highlighting the importance of citizen access to government information.
Throughout the week, Congressional hearings, newspaper editorials, campus
gatherings and events across our nation invite citizens to participate in
the dialogue of promoting freedom of information and government transparency.
There are over 30 events listed on the Sunshine Week website,
http://sunshineweek.org. We encourage
your participation at these events during Sunshine Week and look forward
to hearing about your experiences on our blog.
Summary of the following reports on US secrecy:
Public Interest Declassification Board Meeting Friday, June 22, 2007. Selected
Recommendations on Classification & Declassification from Major Reviews
Commission on Protecting and Reducing Government Secrecy - 1997
Major Reviews of the U.S. Secrecy System
[Links to reports by Cryptome.]
The following provides a summary of key studies on classification,
declassification, and personnel security. This summary does not include numerous
other studies that have indirectly addressed these issues in the course of
more broad-based examinations of Federal information policies, or studies,
such as those of the General Accounting Office, that have been more limited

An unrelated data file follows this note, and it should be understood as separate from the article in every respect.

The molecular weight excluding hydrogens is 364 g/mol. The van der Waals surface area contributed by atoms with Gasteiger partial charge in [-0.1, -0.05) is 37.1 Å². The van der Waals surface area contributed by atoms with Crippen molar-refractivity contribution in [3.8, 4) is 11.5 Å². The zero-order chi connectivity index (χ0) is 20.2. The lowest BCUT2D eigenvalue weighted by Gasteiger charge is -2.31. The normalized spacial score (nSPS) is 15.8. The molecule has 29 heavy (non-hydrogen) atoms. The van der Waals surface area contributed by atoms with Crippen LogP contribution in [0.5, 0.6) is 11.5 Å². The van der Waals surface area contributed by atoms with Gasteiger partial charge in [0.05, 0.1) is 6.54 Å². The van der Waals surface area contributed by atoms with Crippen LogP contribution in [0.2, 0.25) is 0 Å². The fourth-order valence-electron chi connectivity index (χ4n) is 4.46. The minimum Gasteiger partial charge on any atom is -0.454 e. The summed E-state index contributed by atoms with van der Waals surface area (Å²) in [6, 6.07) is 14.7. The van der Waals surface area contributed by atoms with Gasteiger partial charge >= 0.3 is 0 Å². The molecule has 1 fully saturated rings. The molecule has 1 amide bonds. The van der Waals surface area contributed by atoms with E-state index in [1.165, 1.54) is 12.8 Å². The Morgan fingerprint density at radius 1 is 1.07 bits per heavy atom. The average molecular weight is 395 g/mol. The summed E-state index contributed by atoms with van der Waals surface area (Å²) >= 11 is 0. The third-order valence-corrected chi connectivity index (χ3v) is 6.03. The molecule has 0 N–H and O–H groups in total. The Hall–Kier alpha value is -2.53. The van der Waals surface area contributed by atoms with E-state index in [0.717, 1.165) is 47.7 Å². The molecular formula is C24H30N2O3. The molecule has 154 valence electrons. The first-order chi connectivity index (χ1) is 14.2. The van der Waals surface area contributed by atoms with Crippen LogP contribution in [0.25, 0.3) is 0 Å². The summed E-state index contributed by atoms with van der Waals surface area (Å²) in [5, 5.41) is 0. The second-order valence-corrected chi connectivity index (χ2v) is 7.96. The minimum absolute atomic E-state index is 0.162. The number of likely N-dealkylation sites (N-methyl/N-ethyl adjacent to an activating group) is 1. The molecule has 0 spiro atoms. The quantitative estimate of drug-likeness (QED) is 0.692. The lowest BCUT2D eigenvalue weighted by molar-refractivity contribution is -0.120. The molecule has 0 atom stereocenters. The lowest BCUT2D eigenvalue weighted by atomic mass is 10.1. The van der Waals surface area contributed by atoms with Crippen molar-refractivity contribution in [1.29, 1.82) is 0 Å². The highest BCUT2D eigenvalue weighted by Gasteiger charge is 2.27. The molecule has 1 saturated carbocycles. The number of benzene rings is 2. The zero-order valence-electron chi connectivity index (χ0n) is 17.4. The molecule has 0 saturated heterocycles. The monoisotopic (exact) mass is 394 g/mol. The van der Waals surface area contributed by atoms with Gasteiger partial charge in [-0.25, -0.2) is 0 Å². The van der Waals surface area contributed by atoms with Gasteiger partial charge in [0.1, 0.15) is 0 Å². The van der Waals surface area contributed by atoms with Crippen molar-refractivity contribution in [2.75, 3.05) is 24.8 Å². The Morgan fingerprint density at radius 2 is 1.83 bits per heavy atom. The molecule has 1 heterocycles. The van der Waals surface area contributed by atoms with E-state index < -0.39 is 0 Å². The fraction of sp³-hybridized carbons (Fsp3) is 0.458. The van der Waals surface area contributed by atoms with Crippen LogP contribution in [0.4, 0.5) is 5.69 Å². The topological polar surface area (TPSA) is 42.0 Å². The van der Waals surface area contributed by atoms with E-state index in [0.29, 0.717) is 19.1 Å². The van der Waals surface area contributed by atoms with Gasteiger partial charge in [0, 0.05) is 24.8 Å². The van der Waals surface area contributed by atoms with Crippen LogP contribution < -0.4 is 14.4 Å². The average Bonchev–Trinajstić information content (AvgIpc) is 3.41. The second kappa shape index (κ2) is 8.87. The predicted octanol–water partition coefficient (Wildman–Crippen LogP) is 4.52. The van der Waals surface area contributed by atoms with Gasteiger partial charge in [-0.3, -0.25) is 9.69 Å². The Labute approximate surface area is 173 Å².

in their scope. Nor does it include the annual reports of the Information
Security Oversight Office, which have, on occasion, put forth detailed
recommendations for reform to classification practices.
Coolidge Committee - 1956
Created by Secretary of Defense Charles Wilson to investigate how to prevent
future leaks of classified information, the Defense Department Committee
on Classified Information undertook a three-month review of DoD classification
practices and policies. The Committee, composed of representatives from the
military services and chaired by former Assistant Secretary of Defense Charles
Coolidge, declared the classification system sound in concept,
but also found that vague classification standards and the failure to punish
overclassification had caused overclassification to reach serious
proportions and had resulted in diminishing public confidence in the
classification system. Among the recommendations included in its November
8, 1956 report were: addressing overclassification from the top down, beginning
with the Secretary of Defense; creating a Director for Declassification within
the Office of the Secretary of Defense; and reducing the number of Top
Secret original classifiers.
Wright Commission - 1957